Beer Style Primer

As much as the Belgians will tell you otherwise, most of the beer world is extremely concerned with style guidelines for beer.  From a practical standpoint, having rigid style definitions makes sense as a measuring stick for quality, but many will argue that it also limits the creativity of the brewer.  This section seeks to break down styles of beer that may be especially confusing or obscure.  What’s the difference between a Pale Ale and an India Pale Ale? Ale and Lager?  Read on and discover a world of styles….

Ale, Lager…it’s all beer right?!  One point that many people who think about beer a lot less than I do might find confusing is the difference between ale and lager.  I find it helpful to think about the two major groupings of beer as two trees with a multitude of style branches.  Okay, so maybe the lager “tree” is a sapling compared to the oak tree sized ale “tree”, but lager accounts for something like 95% of all beer consumed around the world, so its important to consider it.  The foremost difference between ale and lager is the yeast strain that is used in the brewing process.

Eisbock – The applejack of the beer world, supposedly developed by a mistake on a frosty evening in 1890 at the Reichelbräu brewery in Kulmbach, Germany. A barrel of beer was left out in the cold and froze solid.  The brewmaster discovered that the freezing process had concentrated the beer and when thawed proved surprisingly tasty.  Eisbock is produced today by only a handful of breweries and can reach an alcohol content of 11%.  The perfect pairing for this beer would be something equally concentrated and made of chocolate: a flourless chocolate cake or chocolate truffle.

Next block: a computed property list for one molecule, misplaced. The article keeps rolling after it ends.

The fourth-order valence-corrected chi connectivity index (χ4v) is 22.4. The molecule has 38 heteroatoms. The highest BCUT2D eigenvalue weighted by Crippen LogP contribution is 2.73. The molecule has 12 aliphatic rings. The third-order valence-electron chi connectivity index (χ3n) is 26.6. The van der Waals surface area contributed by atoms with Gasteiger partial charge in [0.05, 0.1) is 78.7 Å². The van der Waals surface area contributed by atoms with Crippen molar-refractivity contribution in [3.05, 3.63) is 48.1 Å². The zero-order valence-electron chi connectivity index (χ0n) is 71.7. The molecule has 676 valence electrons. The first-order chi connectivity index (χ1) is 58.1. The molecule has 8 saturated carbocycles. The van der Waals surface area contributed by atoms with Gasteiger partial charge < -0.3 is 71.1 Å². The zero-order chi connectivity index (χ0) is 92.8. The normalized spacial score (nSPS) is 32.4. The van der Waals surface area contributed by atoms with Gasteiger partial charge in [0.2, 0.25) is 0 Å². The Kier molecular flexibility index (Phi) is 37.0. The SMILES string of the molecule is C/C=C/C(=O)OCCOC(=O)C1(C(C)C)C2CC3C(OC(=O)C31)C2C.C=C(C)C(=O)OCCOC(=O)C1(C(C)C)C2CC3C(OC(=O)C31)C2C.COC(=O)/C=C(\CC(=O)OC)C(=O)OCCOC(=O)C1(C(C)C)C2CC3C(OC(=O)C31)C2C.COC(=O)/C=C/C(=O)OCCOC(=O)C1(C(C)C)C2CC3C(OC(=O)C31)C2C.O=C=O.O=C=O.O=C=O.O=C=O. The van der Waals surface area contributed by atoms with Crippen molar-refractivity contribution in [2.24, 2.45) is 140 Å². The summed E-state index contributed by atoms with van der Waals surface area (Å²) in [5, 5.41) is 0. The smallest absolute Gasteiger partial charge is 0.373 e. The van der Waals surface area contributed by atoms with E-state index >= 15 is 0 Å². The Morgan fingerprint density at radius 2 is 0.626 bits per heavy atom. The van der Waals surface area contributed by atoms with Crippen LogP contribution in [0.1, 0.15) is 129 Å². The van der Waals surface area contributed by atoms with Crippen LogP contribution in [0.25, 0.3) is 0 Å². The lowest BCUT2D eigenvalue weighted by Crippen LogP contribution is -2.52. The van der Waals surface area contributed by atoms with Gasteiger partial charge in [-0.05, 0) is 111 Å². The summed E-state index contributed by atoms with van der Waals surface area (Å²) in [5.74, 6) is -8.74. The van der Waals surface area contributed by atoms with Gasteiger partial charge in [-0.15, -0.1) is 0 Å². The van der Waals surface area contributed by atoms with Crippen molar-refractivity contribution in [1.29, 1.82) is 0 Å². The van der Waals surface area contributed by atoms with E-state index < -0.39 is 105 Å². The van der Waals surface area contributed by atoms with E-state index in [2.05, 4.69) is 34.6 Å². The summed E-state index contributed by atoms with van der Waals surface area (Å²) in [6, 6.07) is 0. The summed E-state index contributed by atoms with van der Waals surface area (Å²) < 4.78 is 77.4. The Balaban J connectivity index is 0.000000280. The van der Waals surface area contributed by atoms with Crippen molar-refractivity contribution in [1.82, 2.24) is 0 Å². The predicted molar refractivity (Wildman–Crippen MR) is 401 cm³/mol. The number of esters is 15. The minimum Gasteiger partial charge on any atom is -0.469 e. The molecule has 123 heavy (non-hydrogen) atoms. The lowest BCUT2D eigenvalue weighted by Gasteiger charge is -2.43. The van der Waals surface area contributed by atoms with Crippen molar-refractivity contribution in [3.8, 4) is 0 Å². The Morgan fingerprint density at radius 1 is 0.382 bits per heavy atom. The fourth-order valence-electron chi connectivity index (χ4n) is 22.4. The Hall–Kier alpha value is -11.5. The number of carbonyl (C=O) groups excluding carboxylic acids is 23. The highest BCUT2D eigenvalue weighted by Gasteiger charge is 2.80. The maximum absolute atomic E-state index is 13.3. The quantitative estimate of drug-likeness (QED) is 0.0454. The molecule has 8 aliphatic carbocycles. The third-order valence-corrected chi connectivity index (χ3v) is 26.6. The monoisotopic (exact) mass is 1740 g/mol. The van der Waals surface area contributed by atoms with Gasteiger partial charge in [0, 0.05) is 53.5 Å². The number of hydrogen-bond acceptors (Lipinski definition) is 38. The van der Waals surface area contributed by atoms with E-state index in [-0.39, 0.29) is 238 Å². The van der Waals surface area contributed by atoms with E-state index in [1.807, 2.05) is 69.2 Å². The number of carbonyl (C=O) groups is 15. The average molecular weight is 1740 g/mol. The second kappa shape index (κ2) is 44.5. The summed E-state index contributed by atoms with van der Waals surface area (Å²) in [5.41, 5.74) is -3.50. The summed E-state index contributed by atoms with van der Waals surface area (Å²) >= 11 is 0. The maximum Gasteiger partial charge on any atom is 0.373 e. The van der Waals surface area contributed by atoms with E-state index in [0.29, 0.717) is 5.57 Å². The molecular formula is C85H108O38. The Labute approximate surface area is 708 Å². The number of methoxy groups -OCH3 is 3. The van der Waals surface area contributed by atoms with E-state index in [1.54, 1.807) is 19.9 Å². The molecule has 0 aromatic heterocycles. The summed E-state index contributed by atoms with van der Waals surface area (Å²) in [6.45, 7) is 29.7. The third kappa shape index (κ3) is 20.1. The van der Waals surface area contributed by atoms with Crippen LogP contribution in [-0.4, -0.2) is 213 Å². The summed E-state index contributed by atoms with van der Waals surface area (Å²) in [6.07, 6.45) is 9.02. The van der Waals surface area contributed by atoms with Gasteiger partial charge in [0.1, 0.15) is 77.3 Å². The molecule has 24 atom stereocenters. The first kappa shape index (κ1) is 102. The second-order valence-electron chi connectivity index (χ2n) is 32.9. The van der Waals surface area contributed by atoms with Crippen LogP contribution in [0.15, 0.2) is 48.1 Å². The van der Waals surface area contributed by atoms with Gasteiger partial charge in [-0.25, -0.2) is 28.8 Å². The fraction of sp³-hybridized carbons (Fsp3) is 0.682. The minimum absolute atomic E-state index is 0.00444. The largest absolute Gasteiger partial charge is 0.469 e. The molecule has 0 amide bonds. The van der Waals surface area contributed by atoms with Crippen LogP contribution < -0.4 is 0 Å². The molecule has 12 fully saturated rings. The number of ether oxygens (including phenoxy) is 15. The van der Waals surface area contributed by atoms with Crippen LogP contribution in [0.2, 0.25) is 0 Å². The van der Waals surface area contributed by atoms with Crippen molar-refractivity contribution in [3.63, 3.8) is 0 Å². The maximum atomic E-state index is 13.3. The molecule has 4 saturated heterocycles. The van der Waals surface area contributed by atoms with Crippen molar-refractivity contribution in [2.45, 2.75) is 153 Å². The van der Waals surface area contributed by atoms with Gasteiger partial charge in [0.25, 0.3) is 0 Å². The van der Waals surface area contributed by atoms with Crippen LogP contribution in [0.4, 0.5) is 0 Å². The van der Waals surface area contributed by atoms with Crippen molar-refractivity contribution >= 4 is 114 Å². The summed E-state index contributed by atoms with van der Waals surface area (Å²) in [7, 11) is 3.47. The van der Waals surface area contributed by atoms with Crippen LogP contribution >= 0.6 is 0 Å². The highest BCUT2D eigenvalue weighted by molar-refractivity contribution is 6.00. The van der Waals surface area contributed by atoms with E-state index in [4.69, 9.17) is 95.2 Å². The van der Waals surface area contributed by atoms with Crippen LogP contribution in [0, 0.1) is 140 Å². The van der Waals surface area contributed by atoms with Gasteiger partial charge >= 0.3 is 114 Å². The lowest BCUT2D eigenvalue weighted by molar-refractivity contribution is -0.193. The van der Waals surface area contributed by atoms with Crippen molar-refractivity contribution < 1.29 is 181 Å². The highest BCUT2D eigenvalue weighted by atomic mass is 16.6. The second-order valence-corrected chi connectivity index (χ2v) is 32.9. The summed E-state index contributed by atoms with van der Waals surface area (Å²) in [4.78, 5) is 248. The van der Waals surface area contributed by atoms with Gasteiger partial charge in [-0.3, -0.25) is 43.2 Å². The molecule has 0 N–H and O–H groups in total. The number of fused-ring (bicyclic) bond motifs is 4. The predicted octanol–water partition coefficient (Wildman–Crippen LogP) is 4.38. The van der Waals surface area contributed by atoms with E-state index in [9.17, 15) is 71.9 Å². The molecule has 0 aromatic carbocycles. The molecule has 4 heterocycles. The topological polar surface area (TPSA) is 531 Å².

A world class Eisbock to try: Aventinus Eisbock

Rauchbier – literally translated as smoked beer, Rauchbier is the modern context is a specialty dark lager of the Franconian city of Bamberg.  Before more controlled methods of roasting malt were invented, we imagine that the vast majority of beer might have had a smokey flavor, due to the malt being kilned by use of a direct smoke-producing heat source: fire.  As smoke was definitely not a flavor most brewers wanted, as smokey beers disappeared as fast as the malt roasting devise devised by Anton Wheeler (cira 1840) could be distributed.  The only place in the world where smoked beer was continually brewed into modernity is Germany, specifically Bamberg, where several breweries have dutifully continued the tradition of using beechwood logs in a direct fire kiln to impart a bacony, smokey accent that might be described as an acquired taste.  A quintessential food beer, Rauchbier marries beautifully with parallel flavors such as smoked meats, and intensely flavored cheeses like aged Gruyere or Limburger.

A world class Rauchbier to tryAecht Schlenkerla Märzen

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